Walking on the train platform this morning, a young man wearing a heather gray hoodie rushed quickly by me brushing my arm as he shot past. He simultaneously startled me out of my pre-caffeine morning stupor. In rapid fire succession my thoughts bounced from “I am Trayvon Martin” to “If Massachusetts was a Stand Your Ground state, could someone like a George Zimmerman claim they felt threatened by the young hoodie clad man from such seemingly innocuous physical contact” to “I am not Trayvon Martin” as I noticed the whiteness of the young man’s jaw line. This brief encounter jarred me.
It has been just over a month since the verdict in the Trayvon Martin case was handed down and George Zimmerman was acquitted. I, like many Americans, was shocked and angry at the verdict. I question the functionality of the jury system in our country – having served on several juries both criminal and civil, I have felt for some time that our jury system is broken.
Yet it is not just our judicial system that has brought us to this point in our history. It is the fabric of our society that still feeds on racist ideologies. We live in a nation of Trayvons, young African-American boys and men who are marginalized and disenfranchised from main stream America; feared because of the color of their skin, the clothes they wear and the zip code in which they were born. I am left wondering how far have we really come. When will this centuries’ long fear of black men and war against them ever end in our American society?
In response to the George Zimmerman verdict, our President has suggested we have a national dialogue on race and racism. A good place to start would be for Americans to understand and admit that race played a factor in the killing of Trayvon Martin and the freeing of George Zimmerman. What if that February night it was Tracy Martin who went out for skittles and iced tea? While driving back home, he happens upon a suspicious looking (read different than me) white teenage boy wearing a hoodie over his Red Sox baseball cap. What if the events played out as they did that February night between Trayvon and Zimmerman and the end result was a white teenage boy lay dying on the ground from a single gunshot at the hands of a black man? Take everything you know about the Zimmerman case and picture Trayvon as a 17 year old white boy and Zimmerman as a dark skinned male such as Tracy Martin. Do you think the results in this case would be the same? There is no doubt in my mind in that case, Tracy Martin, an African-American man, would have been arrested at the scene and the same jury that freed George Zimmerman with all the same evidence and testimony would have convicted a black man of murder. Race was a factor in this case from the moment Trayvon Martin and George Zimmerman’s paths crossed, actually even before.
For some people in our country it is difficult to see the underlying race issues because they can not identify with Trayvon Martin. Many people including our President have tried to help the American public identify with Trayvon Martin and countless of other young black men who are lost to violence each year by showing us how they relate to the Trayvons of our country on a personal level. That is exactly what President Obama attempted when he said: “You know, when Trayvon Martin was first shot I said that this could have been my son. Another way of saying that is Trayvon Martin could have been me 35 years ago.”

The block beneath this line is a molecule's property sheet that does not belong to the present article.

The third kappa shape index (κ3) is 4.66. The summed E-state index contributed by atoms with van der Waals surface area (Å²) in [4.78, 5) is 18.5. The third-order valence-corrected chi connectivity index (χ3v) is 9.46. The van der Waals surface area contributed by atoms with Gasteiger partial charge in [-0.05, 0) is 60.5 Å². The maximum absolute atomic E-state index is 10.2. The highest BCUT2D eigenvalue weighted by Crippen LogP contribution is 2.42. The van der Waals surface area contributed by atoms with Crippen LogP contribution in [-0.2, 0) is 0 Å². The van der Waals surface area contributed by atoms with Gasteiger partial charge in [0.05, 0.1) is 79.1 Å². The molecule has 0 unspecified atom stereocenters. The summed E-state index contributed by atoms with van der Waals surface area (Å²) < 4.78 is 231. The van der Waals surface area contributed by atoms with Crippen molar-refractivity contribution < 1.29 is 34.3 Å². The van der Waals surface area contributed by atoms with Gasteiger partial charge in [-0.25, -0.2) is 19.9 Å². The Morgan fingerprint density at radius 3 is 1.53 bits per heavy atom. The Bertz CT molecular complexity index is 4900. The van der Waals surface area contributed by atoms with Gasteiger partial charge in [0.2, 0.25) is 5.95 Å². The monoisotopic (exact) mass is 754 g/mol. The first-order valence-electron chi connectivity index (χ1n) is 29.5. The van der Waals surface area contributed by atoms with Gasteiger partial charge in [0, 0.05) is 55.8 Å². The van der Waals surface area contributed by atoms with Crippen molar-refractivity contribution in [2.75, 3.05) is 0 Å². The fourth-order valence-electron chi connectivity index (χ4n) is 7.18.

For me, one of the difficult things and reasons I cannot shake the image of Trayvon in his hoodie is that I can relate. When I see Trayvon and look into his eyes, a series of images flash before me. Like our President, I see the image of the son I did not have, he would have looked something like Trayvon; I see the man in my life as he was 30 years ago, yes he could’ve been Trayvon; I see the faces of our nephews ages 2 – 20, any one of them could be Trayvon; and as someone who has volunteered as an after school teacher and mentor in the Boston Public Schools for the last six years, I see the faces of my students, Kevin, Bishop, Laquan, Rishtly, DeShawn, Jaydee, Luckenberg, Ronnie and countless others. That is what sticks with me.
It disturbs me knowing that some will never know or even care to know that Kevin is the youngest of six children, all five of his older siblings have gone on to college (his parents will accept nothing less than that from each of their children) and Kevin wants to study engineering at MIT; that Bishop is in one of BPS’s gifted and talented programs, a middle schooler with a temperament as sweet as he is intelligent, Bishop has a keen interest in history and social justice; that Laquan is a natural leader, excited to be part of the mentoring program, he is a gifted athlete who worries about the urban drama being played out on the streets around him and hopes to have a career in the NFL; that Rishtly, who is painfully shy and would barely utter a word at the start of the semester, contributes to class incessantly by the end of the semester, and wants to study aeronautics; that Jaydee is a gifted and talented artist already at the age of 12.
Inside each of my students I see the gifts and talents each of them possess; I see the possibilities of their futures; I see this and so much more while recognizing that as young men of color that reaching their full potential will be more difficult simply because in our America, fifty years after the civil rights movement, their lives are still oftentimes viewed as having less value than that of their white counterparts. For as far as our society has come, there are still too many who will judge them simply by the color of their skin. This is why, when I see a picture of Trayvon Martin, I do not see simply Trayvon but the faces of countless others who could far too easily become the next Trayvon.